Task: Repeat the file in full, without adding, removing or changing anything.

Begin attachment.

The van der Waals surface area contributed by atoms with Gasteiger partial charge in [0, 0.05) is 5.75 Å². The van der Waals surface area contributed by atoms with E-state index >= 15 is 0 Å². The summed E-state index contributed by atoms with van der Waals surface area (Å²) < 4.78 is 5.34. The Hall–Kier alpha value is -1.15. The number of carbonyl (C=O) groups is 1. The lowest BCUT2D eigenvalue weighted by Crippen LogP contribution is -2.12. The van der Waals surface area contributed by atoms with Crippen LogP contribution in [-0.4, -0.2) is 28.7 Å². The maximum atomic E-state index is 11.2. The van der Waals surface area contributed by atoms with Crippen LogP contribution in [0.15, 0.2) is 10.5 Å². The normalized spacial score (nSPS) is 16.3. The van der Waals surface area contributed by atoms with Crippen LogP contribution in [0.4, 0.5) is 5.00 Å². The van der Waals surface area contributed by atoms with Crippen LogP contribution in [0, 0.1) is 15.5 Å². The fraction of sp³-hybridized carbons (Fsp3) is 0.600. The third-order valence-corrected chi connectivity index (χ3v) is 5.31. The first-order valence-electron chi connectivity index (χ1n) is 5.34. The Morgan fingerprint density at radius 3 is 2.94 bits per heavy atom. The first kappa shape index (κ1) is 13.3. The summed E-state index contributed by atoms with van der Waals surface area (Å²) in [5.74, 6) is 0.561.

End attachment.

The van der Waals surface area contributed by atoms with Gasteiger partial charge in [0, 0.05) is 5.75 Å². The van der Waals surface area contributed by atoms with E-state index >= 15 is 0 Å². The summed E-state index contributed by atoms with van der Waals surface area (Å²) < 4.78 is 5.34. The Hall–Kier alpha value is -1.15. The number of carbonyl (C=O) groups is 1. The lowest BCUT2D eigenvalue weighted by Crippen LogP contribution is -2.12. The van der Waals surface area contributed by atoms with Crippen LogP contribution in [-0.4, -0.2) is 28.7 Å². The maximum atomic E-state index is 11.2. The van der Waals surface area contributed by atoms with Crippen LogP contribution in [0.15, 0.2) is 10.5 Å². The normalized spacial score (nSPS) is 16.3. The van der Waals surface area contributed by atoms with Crippen LogP contribution in [0.4, 0.5) is 5.00 Å². The van der Waals surface area contributed by atoms with Crippen LogP contribution in [0, 0.1) is 15.5 Å². The fraction of sp³-hybridized carbons (Fsp3) is 0.600. The third-order valence-corrected chi connectivity index (χ3v) is 5.31. The first-order valence-electron chi connectivity index (χ1n) is 5.34. The Morgan fingerprint density at radius 3 is 2.94 bits per heavy atom. The first kappa shape index (κ1) is 13.3. The summed E-state index contributed by atoms with van der Waals surface area (Å²) in [5.74, 6) is 0.561.